Creating a Textarea Surface

Andrew Brassington · April 18, 2014 is all Javascript, and it uniquely places all DOM elements in a flat structure using absolute positioning to manage where the elements should show on the page. For every html element you need to display, you need a surface to render it. Now you can add as many elements to the content portion of a surface, but if you want it to independently interact with other surfaces using custom methods, you may need to write your own surface.

I’d been lurking on the IRC channel, and happened to catch another developer who was having problems creating a text area in Famous. There was no surface that would create a textarea element, and so I took it upon myself to figure out how difficult it would be to create one. It turns out, it wasn’t that hard at all.

Creating a Custom Surface

First, you’ll need to initialize your new surface by using define from require.js to bring in the core surface object you’ll be extending to create your own surface.

define(function(require, exports, module) {
    var Surface = require('famous/core/Surface');

Now you must set all the options you’ll need to take in as arguments from anyone who want to reuse your surface. It’s also not a bad idea to add documentation taking particular note to explain how each of your parameter’s should be used.

     * A surface in the form of an HTML textarea element.
     *   This extends the Surface class.
     * @class TextareaSurface
     * @extends Surface
     * @constructor
     * @param {Object} [options] overrides of default options
     * @param {string} [options.placeholder] placeholder text hint that describes
     *  the expected value of an <textarea> element
     * @param {string} [options.value] value of text
     * @param {string} [] specifies the name of textarea
     * @param {string} [options.wrap] specify 'hard' or 'soft' wrap for textarea
     * @param {number} [options.cols] number of columns in textarea
     * @param {number} [options.rows] number of rows in textarea
    function TextareaSurface(options) {
        this._placeholder = options.placeholder || '';
        this._value       = options.value || '';
        this._name        = || '';
        this._wrap        = options.wrap || '';
        this._cols        = options.cols || '';
        this._rows        = options.rows || '';

        Surface.apply(this, arguments);
        this.on('click', this.focus.bind(this));

In the TextareaSurface function, I’ve defined the list of default values if someone doesn’t define use an argument. This is an important practice, and though I’ve left them all blank, it would be easy to come back and set some other values as default.

Next, use Object.create() to specify the core Surface object that you want to link as the prototype. This will help to extend the Surface object, allowing it to be more useful by giving Javascript another object to examine for similar properties and methods. We are creating a specialized surface after all:

    TextareaSurface.prototype = Object.create(Surface.prototype);
    TextareaSurface.prototype.constructor = TextareaSurface;

    TextareaSurface.prototype.elementType = 'textarea';
    TextareaSurface.prototype.elementClass = 'famous-surface';

Now, if someone doesn’t send in an entire object to create our new kind of Surface, we want to include chainable extension methods that make it possible to easily modify the surface once it’s been created in memory. This is what the majority of the file’s contents: methods which will set values in place of the defaults defined at the top of the file.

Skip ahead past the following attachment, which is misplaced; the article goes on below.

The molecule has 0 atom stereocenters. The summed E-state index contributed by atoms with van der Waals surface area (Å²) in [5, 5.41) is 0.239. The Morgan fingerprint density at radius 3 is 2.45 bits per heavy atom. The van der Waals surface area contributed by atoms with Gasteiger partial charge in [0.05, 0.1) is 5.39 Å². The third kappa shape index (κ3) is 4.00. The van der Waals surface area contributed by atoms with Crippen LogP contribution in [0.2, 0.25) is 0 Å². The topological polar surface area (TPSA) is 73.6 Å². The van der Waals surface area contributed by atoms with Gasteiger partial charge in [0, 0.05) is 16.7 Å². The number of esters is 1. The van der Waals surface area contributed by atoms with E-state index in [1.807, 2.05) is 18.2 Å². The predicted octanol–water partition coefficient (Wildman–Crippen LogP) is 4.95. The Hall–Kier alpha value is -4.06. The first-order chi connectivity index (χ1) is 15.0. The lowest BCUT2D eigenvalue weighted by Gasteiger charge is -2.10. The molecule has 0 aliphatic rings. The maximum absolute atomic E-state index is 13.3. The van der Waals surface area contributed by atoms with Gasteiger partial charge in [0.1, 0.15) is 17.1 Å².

Again, it’s wise to document the usage of the extension method and whether it triggers a repaint or not. In this case, the method can be overridden by another property, the size property, so I’ve noted as much and included an example:

     * Set the number of columns visible in the textarea.
     *   Note: Overridden by surface size; set width to true. (eg. size: [true, *])
     *         Triggers a repaint next tick.
     * @method setColumns
     * @param {number} num columns in textarea surface
     * @return {TextareaSurface} this, allowing method chaining.
    TextareaSurface.prototype.setColumns = function setColumns(num) {
        this._cols = num;
        this._contentDirty = true;
        return this;

The last step is to place the element into the document as a new node. Famous calls this deploying the component. It could be a good practice to include some tests for blank values and avoid changing the element if the values were never set. This is more efficient and helps avoid empty attributes on elements.

     * Place the document element this component manages into the document.
     * @private
     * @method deploy
     * @param {Node} target document parent of this container
    TextareaSurface.prototype.deploy = function deploy(target) {
        if (this._placeholder !== '') target.placeholder = this._placeholder;
        if (this._value !== '') target.value = this._value;
        if (this._name !== '') = this._name;
        if (this._wrap !== '') target.wrap = this._wrap;
        if (this._cols !== '') target.cols = this._cols;
        if (this._rows !== '') target.rows = this._rows;

    module.exports = TextareaSurface;

The last line exports the new surface as a new module for Require.js to use, and for you to include in any of the rest of your Famous app.

You will really learn a ton by jumping into the code and figuring Famous out, reading it line by line. I certainly have learned plenty. I’ve posted this new surface in a forked version of the main Famous/Surface repository here: TextareaSurface.js. Feel free to check it out and play with it for yourself!